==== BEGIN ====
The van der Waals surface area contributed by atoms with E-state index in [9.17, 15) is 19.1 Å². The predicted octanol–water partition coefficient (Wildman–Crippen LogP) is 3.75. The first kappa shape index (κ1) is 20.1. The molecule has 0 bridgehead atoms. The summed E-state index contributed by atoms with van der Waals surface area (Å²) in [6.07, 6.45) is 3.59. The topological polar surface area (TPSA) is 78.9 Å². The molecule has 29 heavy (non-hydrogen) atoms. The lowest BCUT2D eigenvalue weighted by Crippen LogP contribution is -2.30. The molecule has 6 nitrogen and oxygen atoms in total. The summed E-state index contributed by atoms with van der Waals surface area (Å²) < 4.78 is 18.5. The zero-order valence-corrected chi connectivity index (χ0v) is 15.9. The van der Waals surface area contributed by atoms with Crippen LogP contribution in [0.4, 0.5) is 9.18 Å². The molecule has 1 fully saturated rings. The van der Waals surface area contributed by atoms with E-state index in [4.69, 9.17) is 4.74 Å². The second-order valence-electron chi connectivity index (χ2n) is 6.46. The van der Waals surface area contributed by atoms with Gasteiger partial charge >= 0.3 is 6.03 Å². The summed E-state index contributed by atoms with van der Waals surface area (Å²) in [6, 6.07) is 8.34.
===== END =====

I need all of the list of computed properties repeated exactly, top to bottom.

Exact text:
The van der Waals surface area contributed by atoms with E-state index in [9.17, 15) is 19.1 Å². The predicted octanol–water partition coefficient (Wildman–Crippen LogP) is 3.75. The first kappa shape index (κ1) is 20.1. The molecule has 0 bridgehead atoms. The summed E-state index contributed by atoms with van der Waals surface area (Å²) in [6.07, 6.45) is 3.59. The topological polar surface area (TPSA) is 78.9 Å². The molecule has 29 heavy (non-hydrogen) atoms. The lowest BCUT2D eigenvalue weighted by Crippen LogP contribution is -2.30. The molecule has 6 nitrogen and oxygen atoms in total. The summed E-state index contributed by atoms with van der Waals surface area (Å²) < 4.78 is 18.5. The zero-order valence-corrected chi connectivity index (χ0v) is 15.9. The van der Waals surface area contributed by atoms with Crippen LogP contribution in [0.4, 0.5) is 9.18 Å². The molecule has 1 fully saturated rings. The van der Waals surface area contributed by atoms with E-state index in [4.69, 9.17) is 4.74 Å². The second-order valence-electron chi connectivity index (χ2n) is 6.46. The van der Waals surface area contributed by atoms with Gasteiger partial charge >= 0.3 is 6.03 Å². The summed E-state index contributed by atoms with van der Waals surface area (Å²) in [6, 6.07) is 8.34.